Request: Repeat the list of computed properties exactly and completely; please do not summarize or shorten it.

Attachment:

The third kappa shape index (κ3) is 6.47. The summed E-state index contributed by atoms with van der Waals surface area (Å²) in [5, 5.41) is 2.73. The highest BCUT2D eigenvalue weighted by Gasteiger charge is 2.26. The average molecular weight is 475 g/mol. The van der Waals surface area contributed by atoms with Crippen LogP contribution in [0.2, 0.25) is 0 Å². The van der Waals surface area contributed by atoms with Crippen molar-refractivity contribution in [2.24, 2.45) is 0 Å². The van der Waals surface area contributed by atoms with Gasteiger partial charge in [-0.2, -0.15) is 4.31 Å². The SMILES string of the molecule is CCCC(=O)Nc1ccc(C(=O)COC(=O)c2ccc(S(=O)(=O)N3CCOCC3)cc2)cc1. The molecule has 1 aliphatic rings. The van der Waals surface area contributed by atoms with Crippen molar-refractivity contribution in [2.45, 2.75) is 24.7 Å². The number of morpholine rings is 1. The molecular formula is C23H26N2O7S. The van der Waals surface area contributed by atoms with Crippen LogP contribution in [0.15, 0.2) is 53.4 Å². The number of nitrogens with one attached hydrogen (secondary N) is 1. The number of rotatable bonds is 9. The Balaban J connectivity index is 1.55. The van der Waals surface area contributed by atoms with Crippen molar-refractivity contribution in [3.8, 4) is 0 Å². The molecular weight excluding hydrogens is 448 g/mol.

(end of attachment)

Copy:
The third kappa shape index (κ3) is 6.47. The summed E-state index contributed by atoms with van der Waals surface area (Å²) in [5, 5.41) is 2.73. The highest BCUT2D eigenvalue weighted by Gasteiger charge is 2.26. The average molecular weight is 475 g/mol. The van der Waals surface area contributed by atoms with Crippen LogP contribution in [0.2, 0.25) is 0 Å². The van der Waals surface area contributed by atoms with Crippen molar-refractivity contribution in [2.24, 2.45) is 0 Å². The van der Waals surface area contributed by atoms with Gasteiger partial charge in [-0.2, -0.15) is 4.31 Å². The SMILES string of the molecule is CCCC(=O)Nc1ccc(C(=O)COC(=O)c2ccc(S(=O)(=O)N3CCOCC3)cc2)cc1. The molecule has 1 aliphatic rings. The van der Waals surface area contributed by atoms with Crippen molar-refractivity contribution in [2.45, 2.75) is 24.7 Å². The number of morpholine rings is 1. The molecular formula is C23H26N2O7S. The van der Waals surface area contributed by atoms with Crippen LogP contribution in [0.15, 0.2) is 53.4 Å². The number of nitrogens with one attached hydrogen (secondary N) is 1. The number of rotatable bonds is 9. The Balaban J connectivity index is 1.55. The van der Waals surface area contributed by atoms with Crippen molar-refractivity contribution in [3.8, 4) is 0 Å². The molecular weight excluding hydrogens is 448 g/mol.